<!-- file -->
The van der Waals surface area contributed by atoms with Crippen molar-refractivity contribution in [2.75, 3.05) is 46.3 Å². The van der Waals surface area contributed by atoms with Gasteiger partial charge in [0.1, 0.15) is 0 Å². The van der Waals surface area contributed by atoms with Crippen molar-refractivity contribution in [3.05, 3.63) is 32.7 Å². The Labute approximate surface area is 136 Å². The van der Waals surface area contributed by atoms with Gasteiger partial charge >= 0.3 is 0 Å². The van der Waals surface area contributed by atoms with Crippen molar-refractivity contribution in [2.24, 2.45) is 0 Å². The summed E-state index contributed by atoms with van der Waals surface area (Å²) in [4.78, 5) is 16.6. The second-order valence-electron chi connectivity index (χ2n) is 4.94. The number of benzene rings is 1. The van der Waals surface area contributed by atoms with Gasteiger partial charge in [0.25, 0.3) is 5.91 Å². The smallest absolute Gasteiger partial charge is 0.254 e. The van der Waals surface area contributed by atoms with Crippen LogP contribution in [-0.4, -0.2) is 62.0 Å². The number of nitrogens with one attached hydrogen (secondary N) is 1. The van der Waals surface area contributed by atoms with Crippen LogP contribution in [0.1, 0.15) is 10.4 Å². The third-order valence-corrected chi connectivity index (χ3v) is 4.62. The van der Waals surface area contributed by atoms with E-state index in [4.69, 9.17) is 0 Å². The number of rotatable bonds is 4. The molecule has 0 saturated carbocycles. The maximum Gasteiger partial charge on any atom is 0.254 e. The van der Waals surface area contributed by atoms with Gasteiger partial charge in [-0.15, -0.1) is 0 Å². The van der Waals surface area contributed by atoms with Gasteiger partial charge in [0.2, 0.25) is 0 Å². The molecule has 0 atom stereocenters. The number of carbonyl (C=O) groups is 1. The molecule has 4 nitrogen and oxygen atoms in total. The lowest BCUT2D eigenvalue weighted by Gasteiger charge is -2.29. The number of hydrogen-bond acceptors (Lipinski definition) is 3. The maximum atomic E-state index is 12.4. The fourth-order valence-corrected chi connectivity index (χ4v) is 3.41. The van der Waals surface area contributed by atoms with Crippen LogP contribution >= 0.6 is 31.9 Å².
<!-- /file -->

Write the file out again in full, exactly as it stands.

The van der Waals surface area contributed by atoms with Crippen molar-refractivity contribution in [2.75, 3.05) is 46.3 Å². The van der Waals surface area contributed by atoms with Gasteiger partial charge in [0.1, 0.15) is 0 Å². The van der Waals surface area contributed by atoms with Crippen molar-refractivity contribution in [3.05, 3.63) is 32.7 Å². The Labute approximate surface area is 136 Å². The van der Waals surface area contributed by atoms with Gasteiger partial charge >= 0.3 is 0 Å². The van der Waals surface area contributed by atoms with Crippen molar-refractivity contribution in [2.24, 2.45) is 0 Å². The summed E-state index contributed by atoms with van der Waals surface area (Å²) in [4.78, 5) is 16.6. The second-order valence-electron chi connectivity index (χ2n) is 4.94. The number of benzene rings is 1. The van der Waals surface area contributed by atoms with Gasteiger partial charge in [0.25, 0.3) is 5.91 Å². The smallest absolute Gasteiger partial charge is 0.254 e. The van der Waals surface area contributed by atoms with Crippen LogP contribution in [-0.4, -0.2) is 62.0 Å². The number of nitrogens with one attached hydrogen (secondary N) is 1. The van der Waals surface area contributed by atoms with Crippen LogP contribution in [0.1, 0.15) is 10.4 Å². The third-order valence-corrected chi connectivity index (χ3v) is 4.62. The van der Waals surface area contributed by atoms with E-state index in [4.69, 9.17) is 0 Å². The number of rotatable bonds is 4. The molecule has 0 saturated carbocycles. The maximum Gasteiger partial charge on any atom is 0.254 e. The van der Waals surface area contributed by atoms with Gasteiger partial charge in [-0.15, -0.1) is 0 Å². The van der Waals surface area contributed by atoms with Gasteiger partial charge in [0.2, 0.25) is 0 Å². The molecule has 0 atom stereocenters. The number of carbonyl (C=O) groups is 1. The molecule has 4 nitrogen and oxygen atoms in total. The lowest BCUT2D eigenvalue weighted by Gasteiger charge is -2.29. The number of hydrogen-bond acceptors (Lipinski definition) is 3. The maximum atomic E-state index is 12.4. The fourth-order valence-corrected chi connectivity index (χ4v) is 3.41. The van der Waals surface area contributed by atoms with Crippen LogP contribution >= 0.6 is 31.9 Å².